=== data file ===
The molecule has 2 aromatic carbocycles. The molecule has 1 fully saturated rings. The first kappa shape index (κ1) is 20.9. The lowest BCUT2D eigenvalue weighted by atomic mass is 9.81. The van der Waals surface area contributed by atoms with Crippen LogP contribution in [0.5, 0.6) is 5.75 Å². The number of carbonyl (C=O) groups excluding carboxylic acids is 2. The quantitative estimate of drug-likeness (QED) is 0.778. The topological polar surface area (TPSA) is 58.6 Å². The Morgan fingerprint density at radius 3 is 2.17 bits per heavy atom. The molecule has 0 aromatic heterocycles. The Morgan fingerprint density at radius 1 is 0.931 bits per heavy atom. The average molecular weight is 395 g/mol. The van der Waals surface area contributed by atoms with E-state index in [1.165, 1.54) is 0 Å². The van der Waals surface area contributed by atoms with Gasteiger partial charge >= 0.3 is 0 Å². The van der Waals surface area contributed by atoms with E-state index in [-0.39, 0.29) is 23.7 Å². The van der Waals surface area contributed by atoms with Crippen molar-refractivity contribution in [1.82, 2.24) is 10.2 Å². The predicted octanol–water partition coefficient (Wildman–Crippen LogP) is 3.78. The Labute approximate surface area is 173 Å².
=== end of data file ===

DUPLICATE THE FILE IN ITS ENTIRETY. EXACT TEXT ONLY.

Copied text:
The molecule has 2 aromatic carbocycles. The molecule has 1 fully saturated rings. The first kappa shape index (κ1) is 20.9. The lowest BCUT2D eigenvalue weighted by atomic mass is 9.81. The van der Waals surface area contributed by atoms with Crippen LogP contribution in [0.5, 0.6) is 5.75 Å². The number of carbonyl (C=O) groups excluding carboxylic acids is 2. The quantitative estimate of drug-likeness (QED) is 0.778. The topological polar surface area (TPSA) is 58.6 Å². The Morgan fingerprint density at radius 3 is 2.17 bits per heavy atom. The molecule has 0 aromatic heterocycles. The Morgan fingerprint density at radius 1 is 0.931 bits per heavy atom. The average molecular weight is 395 g/mol. The van der Waals surface area contributed by atoms with E-state index in [1.165, 1.54) is 0 Å². The van der Waals surface area contributed by atoms with Gasteiger partial charge >= 0.3 is 0 Å². The van der Waals surface area contributed by atoms with E-state index in [-0.39, 0.29) is 23.7 Å². The van der Waals surface area contributed by atoms with Crippen molar-refractivity contribution in [1.82, 2.24) is 10.2 Å². The predicted octanol–water partition coefficient (Wildman–Crippen LogP) is 3.78. The Labute approximate surface area is 173 Å².